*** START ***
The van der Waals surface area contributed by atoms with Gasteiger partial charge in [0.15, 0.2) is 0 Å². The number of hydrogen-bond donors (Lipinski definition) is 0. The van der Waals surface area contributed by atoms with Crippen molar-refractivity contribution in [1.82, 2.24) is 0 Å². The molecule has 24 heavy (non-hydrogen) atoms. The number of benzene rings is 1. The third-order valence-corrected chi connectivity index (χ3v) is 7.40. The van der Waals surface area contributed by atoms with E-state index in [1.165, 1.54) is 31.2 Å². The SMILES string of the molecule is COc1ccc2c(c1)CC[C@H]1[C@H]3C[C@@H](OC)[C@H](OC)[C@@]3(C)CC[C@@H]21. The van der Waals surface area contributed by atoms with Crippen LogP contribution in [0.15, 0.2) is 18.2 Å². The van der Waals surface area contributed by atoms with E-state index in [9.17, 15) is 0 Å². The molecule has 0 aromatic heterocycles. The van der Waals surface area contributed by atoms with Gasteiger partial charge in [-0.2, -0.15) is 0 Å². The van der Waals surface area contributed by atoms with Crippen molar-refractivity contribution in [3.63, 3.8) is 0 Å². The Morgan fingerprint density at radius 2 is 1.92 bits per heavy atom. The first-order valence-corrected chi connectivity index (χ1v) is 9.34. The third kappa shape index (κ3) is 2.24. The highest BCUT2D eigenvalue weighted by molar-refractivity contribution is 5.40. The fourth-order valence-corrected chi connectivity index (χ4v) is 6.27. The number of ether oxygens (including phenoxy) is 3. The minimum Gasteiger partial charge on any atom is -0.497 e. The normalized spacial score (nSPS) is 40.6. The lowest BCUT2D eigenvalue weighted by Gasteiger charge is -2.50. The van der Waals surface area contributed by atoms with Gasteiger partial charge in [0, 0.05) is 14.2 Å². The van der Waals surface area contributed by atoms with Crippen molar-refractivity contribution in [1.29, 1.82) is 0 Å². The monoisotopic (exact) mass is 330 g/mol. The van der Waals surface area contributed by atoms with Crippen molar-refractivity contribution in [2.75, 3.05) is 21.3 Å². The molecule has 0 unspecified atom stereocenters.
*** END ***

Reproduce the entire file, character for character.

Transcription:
The van der Waals surface area contributed by atoms with Gasteiger partial charge in [0.15, 0.2) is 0 Å². The number of hydrogen-bond donors (Lipinski definition) is 0. The van der Waals surface area contributed by atoms with Crippen molar-refractivity contribution in [1.82, 2.24) is 0 Å². The molecule has 24 heavy (non-hydrogen) atoms. The number of benzene rings is 1. The third-order valence-corrected chi connectivity index (χ3v) is 7.40. The van der Waals surface area contributed by atoms with E-state index in [1.165, 1.54) is 31.2 Å². The SMILES string of the molecule is COc1ccc2c(c1)CC[C@H]1[C@H]3C[C@@H](OC)[C@H](OC)[C@@]3(C)CC[C@@H]21. The van der Waals surface area contributed by atoms with Crippen LogP contribution in [0.15, 0.2) is 18.2 Å². The van der Waals surface area contributed by atoms with E-state index in [9.17, 15) is 0 Å². The molecule has 0 aromatic heterocycles. The van der Waals surface area contributed by atoms with Gasteiger partial charge in [-0.2, -0.15) is 0 Å². The van der Waals surface area contributed by atoms with Crippen molar-refractivity contribution in [3.63, 3.8) is 0 Å². The Morgan fingerprint density at radius 2 is 1.92 bits per heavy atom. The first-order valence-corrected chi connectivity index (χ1v) is 9.34. The third kappa shape index (κ3) is 2.24. The highest BCUT2D eigenvalue weighted by molar-refractivity contribution is 5.40. The fourth-order valence-corrected chi connectivity index (χ4v) is 6.27. The number of ether oxygens (including phenoxy) is 3. The minimum Gasteiger partial charge on any atom is -0.497 e. The normalized spacial score (nSPS) is 40.6. The lowest BCUT2D eigenvalue weighted by Gasteiger charge is -2.50. The van der Waals surface area contributed by atoms with Gasteiger partial charge in [0, 0.05) is 14.2 Å². The van der Waals surface area contributed by atoms with Crippen molar-refractivity contribution in [1.29, 1.82) is 0 Å². The monoisotopic (exact) mass is 330 g/mol. The van der Waals surface area contributed by atoms with Crippen molar-refractivity contribution in [2.75, 3.05) is 21.3 Å². The molecule has 0 unspecified atom stereocenters.